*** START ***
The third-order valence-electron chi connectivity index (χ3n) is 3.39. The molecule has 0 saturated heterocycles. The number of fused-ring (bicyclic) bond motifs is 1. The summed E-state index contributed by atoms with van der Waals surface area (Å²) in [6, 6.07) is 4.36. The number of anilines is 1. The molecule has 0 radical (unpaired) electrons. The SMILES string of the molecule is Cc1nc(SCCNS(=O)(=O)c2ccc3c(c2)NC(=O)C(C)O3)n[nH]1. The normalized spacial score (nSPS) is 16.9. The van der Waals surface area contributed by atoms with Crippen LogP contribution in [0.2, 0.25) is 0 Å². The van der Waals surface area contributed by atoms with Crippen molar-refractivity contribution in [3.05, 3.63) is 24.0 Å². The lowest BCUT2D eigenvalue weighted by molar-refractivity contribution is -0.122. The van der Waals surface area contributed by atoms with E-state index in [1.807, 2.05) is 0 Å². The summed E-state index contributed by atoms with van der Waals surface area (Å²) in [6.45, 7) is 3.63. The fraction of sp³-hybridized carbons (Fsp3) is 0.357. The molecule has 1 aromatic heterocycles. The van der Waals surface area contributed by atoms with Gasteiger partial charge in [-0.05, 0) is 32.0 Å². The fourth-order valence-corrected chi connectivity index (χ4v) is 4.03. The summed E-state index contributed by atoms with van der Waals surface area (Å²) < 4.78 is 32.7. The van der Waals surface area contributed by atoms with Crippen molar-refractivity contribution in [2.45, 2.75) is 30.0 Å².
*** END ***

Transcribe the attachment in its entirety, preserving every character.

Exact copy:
The third-order valence-electron chi connectivity index (χ3n) is 3.39. The molecule has 0 saturated heterocycles. The number of fused-ring (bicyclic) bond motifs is 1. The summed E-state index contributed by atoms with van der Waals surface area (Å²) in [6, 6.07) is 4.36. The number of anilines is 1. The molecule has 0 radical (unpaired) electrons. The SMILES string of the molecule is Cc1nc(SCCNS(=O)(=O)c2ccc3c(c2)NC(=O)C(C)O3)n[nH]1. The normalized spacial score (nSPS) is 16.9. The van der Waals surface area contributed by atoms with Crippen LogP contribution in [0.2, 0.25) is 0 Å². The van der Waals surface area contributed by atoms with Crippen molar-refractivity contribution in [3.05, 3.63) is 24.0 Å². The lowest BCUT2D eigenvalue weighted by molar-refractivity contribution is -0.122. The van der Waals surface area contributed by atoms with E-state index in [1.807, 2.05) is 0 Å². The summed E-state index contributed by atoms with van der Waals surface area (Å²) in [6.45, 7) is 3.63. The fraction of sp³-hybridized carbons (Fsp3) is 0.357. The molecule has 1 aromatic heterocycles. The van der Waals surface area contributed by atoms with Gasteiger partial charge in [-0.05, 0) is 32.0 Å². The fourth-order valence-corrected chi connectivity index (χ4v) is 4.03. The summed E-state index contributed by atoms with van der Waals surface area (Å²) < 4.78 is 32.7. The van der Waals surface area contributed by atoms with Crippen molar-refractivity contribution in [2.45, 2.75) is 30.0 Å².